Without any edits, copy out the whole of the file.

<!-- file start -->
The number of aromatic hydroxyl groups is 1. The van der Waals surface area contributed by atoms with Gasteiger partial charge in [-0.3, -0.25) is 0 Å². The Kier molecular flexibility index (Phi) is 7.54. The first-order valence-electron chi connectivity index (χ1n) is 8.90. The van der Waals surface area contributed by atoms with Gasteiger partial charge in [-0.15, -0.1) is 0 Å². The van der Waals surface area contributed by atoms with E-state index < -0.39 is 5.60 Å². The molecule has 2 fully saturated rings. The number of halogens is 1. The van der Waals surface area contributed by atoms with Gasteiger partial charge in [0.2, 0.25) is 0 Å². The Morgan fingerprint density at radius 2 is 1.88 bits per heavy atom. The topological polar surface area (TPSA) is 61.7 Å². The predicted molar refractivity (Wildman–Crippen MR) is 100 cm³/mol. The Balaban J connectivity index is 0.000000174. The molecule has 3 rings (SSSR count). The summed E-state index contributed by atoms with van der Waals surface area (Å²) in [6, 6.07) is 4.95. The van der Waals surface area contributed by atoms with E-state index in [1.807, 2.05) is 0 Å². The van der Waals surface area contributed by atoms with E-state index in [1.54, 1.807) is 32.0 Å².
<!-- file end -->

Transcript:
The number of aromatic hydroxyl groups is 1. The van der Waals surface area contributed by atoms with Gasteiger partial charge in [-0.3, -0.25) is 0 Å². The Kier molecular flexibility index (Phi) is 7.54. The first-order valence-electron chi connectivity index (χ1n) is 8.90. The van der Waals surface area contributed by atoms with Gasteiger partial charge in [-0.15, -0.1) is 0 Å². The van der Waals surface area contributed by atoms with E-state index < -0.39 is 5.60 Å². The molecule has 2 fully saturated rings. The number of halogens is 1. The van der Waals surface area contributed by atoms with Gasteiger partial charge in [0.2, 0.25) is 0 Å². The Morgan fingerprint density at radius 2 is 1.88 bits per heavy atom. The topological polar surface area (TPSA) is 61.7 Å². The predicted molar refractivity (Wildman–Crippen MR) is 100 cm³/mol. The Balaban J connectivity index is 0.000000174. The molecule has 3 rings (SSSR count). The summed E-state index contributed by atoms with van der Waals surface area (Å²) in [6, 6.07) is 4.95. The van der Waals surface area contributed by atoms with E-state index in [1.807, 2.05) is 0 Å². The van der Waals surface area contributed by atoms with E-state index in [1.54, 1.807) is 32.0 Å².